First of all, I’ll just say that I’m not an expert at making upholstered headboards. Or writing tutorials. I forget to take pictures of the process, because I JUST WANT IT DONE. But the hubs and I created a headboard for our bed a couple weeks ago, and I thought I’d share the process.  I LOVE how it turned out.  However, it was harder to make than I thought it would be (isn’t that always the case?). AND it cost more than I expected. You could make an upholstered headboard very inexpensively, but it generally shows. I wanted it to be very thick and cushy and NOT home-made looking. So I was willing to pay for it.

We made a king-size headboard and here are the materials we used:

-1 sheet of plywood

Extra loft polyfil quilt batting, king size

-2 inch foam that we had cut at a local hardwareish store

1-1/2″ Memory-foam mattress topper, full size

Button cover kit, 7/8″ – used 20 buttons

Dropcloth 6’x9′, I bleached it to make it a bit lighter in color, following these instructions

-Heavy-duty hot glue gun

-1-3/4″ long waffle head roofing nails (for the buttons)

So, first of all, we measured how large we wanted the headboard to be and cut the plywood to size. We made it slightly narrower than the width of our mattress. And when I say “we”, I really mean husband. Let’s be honest.


Then we measured where we wanted the buttons to go and drilled a hole for each button.


We wrapped the 2″ foam and the memory foam topper around the plywood and stapled it to the back. Since it was so thick, we screwed a thin strip of wood onto the back of the plywood to hold the foam down (see photo below).


Then we wrapped two layers of quilt batting around foam and stapled it to the back.



We wrapped the drop cloth tightly around the foam and stapled it to the back. The corners were a bit tricky, but we folded and messed with it until it looked right (so technical, right?).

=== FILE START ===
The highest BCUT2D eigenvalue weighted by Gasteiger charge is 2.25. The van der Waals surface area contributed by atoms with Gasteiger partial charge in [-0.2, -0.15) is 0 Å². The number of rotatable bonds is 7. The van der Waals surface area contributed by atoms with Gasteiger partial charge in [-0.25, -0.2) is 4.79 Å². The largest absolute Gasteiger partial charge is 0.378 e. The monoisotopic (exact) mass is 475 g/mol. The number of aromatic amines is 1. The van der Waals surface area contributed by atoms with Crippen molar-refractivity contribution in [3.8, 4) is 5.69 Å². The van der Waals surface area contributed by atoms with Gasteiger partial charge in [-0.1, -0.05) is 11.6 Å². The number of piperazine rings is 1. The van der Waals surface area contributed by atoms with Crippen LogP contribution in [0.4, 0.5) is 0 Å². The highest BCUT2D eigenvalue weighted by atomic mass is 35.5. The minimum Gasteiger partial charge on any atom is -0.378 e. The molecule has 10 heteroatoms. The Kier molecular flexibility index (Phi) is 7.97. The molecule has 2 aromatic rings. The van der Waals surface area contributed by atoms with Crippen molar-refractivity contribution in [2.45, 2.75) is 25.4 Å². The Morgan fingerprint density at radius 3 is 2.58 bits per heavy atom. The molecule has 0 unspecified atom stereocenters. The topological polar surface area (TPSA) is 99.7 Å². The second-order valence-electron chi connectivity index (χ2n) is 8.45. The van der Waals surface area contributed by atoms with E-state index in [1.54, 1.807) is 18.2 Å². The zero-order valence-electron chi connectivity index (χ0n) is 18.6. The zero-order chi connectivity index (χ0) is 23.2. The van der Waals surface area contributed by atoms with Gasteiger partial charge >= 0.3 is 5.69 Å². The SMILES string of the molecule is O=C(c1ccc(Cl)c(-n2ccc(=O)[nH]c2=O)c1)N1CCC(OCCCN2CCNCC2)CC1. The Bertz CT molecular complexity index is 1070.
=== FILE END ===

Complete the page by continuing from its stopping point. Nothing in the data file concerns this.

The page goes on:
Ok, so here is where it got tricky. The buttons. Oh, the stupid buttons. I had made fabric-covered buttons with the button kit, but they were pretty flimsy and we knew right away that they would just come apart. Also, because the headboard was so thick, it was almost impossible to thread the buttons. The thread kept breaking, and it was a nightmare.

So, here was our solution. We used heavy-duty hot glue and hot-glued the covered buttons onto a thick fat-head nail (another technical term). Then we nailed the buttons into the holes we made. We had to bend over the nails in the back so that they didn’t pop back out. This method was SO MUCH EASIER than trying to use thread, and it worked quite well.


Below is what the back of the headboard looked like.


Then husband attached the headboard directly to the wall, and we were DONE. And I LOVE IT. It turned out exactly the way I pictured it in my head, and that doesn’t happen very often when I work on projects.




I figured I might as well totally re-do the room while I was at it (you know me), so I rearranged the furniture, painted the ceiling, and added some new pillows (from Ikea, HomeGoods, Kohls) a lamp from HomeGoods, and some artwork.


BR3 Collage

I also painted the hardwood floor, and it made a HUGE difference in the feel of the space. It originally was a dark hardwood that was really battered and always felt dirty. I painted one coat of B-I-N primer, then used a porch and floor paint in a slighter creamier color than the trim.



The ampersand print was from the print in my Etsy shop.



I created an earring holder using a corkboard from Target. I just use clear pushpins to hold the earrings. Really easy.

BR2 Collage br18


So, there you have it! If you have any questions about the process, I’ll be happy to answer them!



October 23, 2013 — Aimee Weaver